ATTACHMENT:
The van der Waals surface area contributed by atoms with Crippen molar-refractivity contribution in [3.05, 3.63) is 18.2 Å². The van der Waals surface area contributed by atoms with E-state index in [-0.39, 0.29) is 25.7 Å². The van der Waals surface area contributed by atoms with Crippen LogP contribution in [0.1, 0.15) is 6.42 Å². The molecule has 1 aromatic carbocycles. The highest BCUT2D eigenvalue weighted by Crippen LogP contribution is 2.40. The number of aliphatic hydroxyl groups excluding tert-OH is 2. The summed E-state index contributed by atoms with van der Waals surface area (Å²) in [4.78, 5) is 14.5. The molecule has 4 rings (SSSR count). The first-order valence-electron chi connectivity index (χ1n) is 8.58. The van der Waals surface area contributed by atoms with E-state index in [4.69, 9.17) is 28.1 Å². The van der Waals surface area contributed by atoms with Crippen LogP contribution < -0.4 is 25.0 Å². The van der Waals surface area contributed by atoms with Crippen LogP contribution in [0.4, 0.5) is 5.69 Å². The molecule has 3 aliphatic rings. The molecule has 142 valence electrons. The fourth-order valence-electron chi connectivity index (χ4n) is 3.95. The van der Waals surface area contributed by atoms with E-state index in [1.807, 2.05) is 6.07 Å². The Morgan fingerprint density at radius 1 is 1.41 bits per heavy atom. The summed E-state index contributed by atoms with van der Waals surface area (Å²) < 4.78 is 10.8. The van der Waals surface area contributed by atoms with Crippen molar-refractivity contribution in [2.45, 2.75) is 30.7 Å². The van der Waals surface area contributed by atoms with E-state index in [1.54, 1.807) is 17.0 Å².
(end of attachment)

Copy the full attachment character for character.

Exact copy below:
The van der Waals surface area contributed by atoms with Crippen molar-refractivity contribution in [3.05, 3.63) is 18.2 Å². The van der Waals surface area contributed by atoms with E-state index in [-0.39, 0.29) is 25.7 Å². The van der Waals surface area contributed by atoms with Crippen LogP contribution in [0.1, 0.15) is 6.42 Å². The molecule has 1 aromatic carbocycles. The highest BCUT2D eigenvalue weighted by Crippen LogP contribution is 2.40. The number of aliphatic hydroxyl groups excluding tert-OH is 2. The summed E-state index contributed by atoms with van der Waals surface area (Å²) in [4.78, 5) is 14.5. The molecule has 4 rings (SSSR count). The first-order valence-electron chi connectivity index (χ1n) is 8.58. The van der Waals surface area contributed by atoms with E-state index in [4.69, 9.17) is 28.1 Å². The van der Waals surface area contributed by atoms with Crippen LogP contribution < -0.4 is 25.0 Å². The van der Waals surface area contributed by atoms with Crippen LogP contribution in [0.4, 0.5) is 5.69 Å². The molecule has 3 aliphatic rings. The molecule has 142 valence electrons. The fourth-order valence-electron chi connectivity index (χ4n) is 3.95. The van der Waals surface area contributed by atoms with E-state index in [1.807, 2.05) is 6.07 Å². The Morgan fingerprint density at radius 1 is 1.41 bits per heavy atom. The summed E-state index contributed by atoms with van der Waals surface area (Å²) < 4.78 is 10.8. The van der Waals surface area contributed by atoms with Crippen molar-refractivity contribution in [2.45, 2.75) is 30.7 Å². The van der Waals surface area contributed by atoms with E-state index in [1.54, 1.807) is 17.0 Å².